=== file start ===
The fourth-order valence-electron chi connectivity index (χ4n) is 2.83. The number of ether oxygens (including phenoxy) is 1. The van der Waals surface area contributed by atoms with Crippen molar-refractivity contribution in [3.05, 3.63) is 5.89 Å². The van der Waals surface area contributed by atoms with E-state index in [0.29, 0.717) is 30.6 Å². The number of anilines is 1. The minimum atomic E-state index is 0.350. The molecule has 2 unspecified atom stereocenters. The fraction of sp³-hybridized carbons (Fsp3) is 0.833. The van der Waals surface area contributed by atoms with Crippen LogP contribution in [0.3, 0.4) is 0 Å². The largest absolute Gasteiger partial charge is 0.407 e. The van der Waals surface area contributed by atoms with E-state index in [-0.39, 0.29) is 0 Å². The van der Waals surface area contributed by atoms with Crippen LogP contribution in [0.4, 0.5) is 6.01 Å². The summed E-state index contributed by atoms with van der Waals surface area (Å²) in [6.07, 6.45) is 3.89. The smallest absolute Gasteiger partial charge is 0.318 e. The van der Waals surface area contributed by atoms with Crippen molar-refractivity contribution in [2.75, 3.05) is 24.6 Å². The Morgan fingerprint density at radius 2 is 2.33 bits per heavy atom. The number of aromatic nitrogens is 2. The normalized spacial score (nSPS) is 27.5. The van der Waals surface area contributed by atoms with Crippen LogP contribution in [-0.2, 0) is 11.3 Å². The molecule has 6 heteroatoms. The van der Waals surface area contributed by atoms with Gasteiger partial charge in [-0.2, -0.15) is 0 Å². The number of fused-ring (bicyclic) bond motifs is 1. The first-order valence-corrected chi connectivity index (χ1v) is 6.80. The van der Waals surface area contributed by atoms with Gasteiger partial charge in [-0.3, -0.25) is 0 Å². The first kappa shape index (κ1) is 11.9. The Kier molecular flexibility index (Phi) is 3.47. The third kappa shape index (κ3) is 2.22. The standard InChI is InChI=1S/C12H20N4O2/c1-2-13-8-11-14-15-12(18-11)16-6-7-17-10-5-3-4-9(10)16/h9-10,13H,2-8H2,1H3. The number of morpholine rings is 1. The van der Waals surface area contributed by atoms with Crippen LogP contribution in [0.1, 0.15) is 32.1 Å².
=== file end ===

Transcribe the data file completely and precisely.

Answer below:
The fourth-order valence-electron chi connectivity index (χ4n) is 2.83. The number of ether oxygens (including phenoxy) is 1. The van der Waals surface area contributed by atoms with Crippen molar-refractivity contribution in [3.05, 3.63) is 5.89 Å². The van der Waals surface area contributed by atoms with E-state index in [0.29, 0.717) is 30.6 Å². The number of anilines is 1. The minimum atomic E-state index is 0.350. The molecule has 2 unspecified atom stereocenters. The fraction of sp³-hybridized carbons (Fsp3) is 0.833. The van der Waals surface area contributed by atoms with Crippen LogP contribution in [0.3, 0.4) is 0 Å². The largest absolute Gasteiger partial charge is 0.407 e. The van der Waals surface area contributed by atoms with E-state index in [-0.39, 0.29) is 0 Å². The van der Waals surface area contributed by atoms with Crippen LogP contribution in [0.4, 0.5) is 6.01 Å². The summed E-state index contributed by atoms with van der Waals surface area (Å²) in [6.07, 6.45) is 3.89. The smallest absolute Gasteiger partial charge is 0.318 e. The van der Waals surface area contributed by atoms with Crippen molar-refractivity contribution in [2.75, 3.05) is 24.6 Å². The Morgan fingerprint density at radius 2 is 2.33 bits per heavy atom. The number of aromatic nitrogens is 2. The normalized spacial score (nSPS) is 27.5. The van der Waals surface area contributed by atoms with Crippen LogP contribution in [-0.2, 0) is 11.3 Å². The molecule has 6 heteroatoms. The van der Waals surface area contributed by atoms with Gasteiger partial charge in [-0.2, -0.15) is 0 Å². The number of fused-ring (bicyclic) bond motifs is 1. The first-order valence-corrected chi connectivity index (χ1v) is 6.80. The van der Waals surface area contributed by atoms with Gasteiger partial charge in [-0.3, -0.25) is 0 Å². The first kappa shape index (κ1) is 11.9. The Kier molecular flexibility index (Phi) is 3.47. The third kappa shape index (κ3) is 2.22. The standard InChI is InChI=1S/C12H20N4O2/c1-2-13-8-11-14-15-12(18-11)16-6-7-17-10-5-3-4-9(10)16/h9-10,13H,2-8H2,1H3. The number of morpholine rings is 1. The van der Waals surface area contributed by atoms with Crippen LogP contribution in [0.1, 0.15) is 32.1 Å².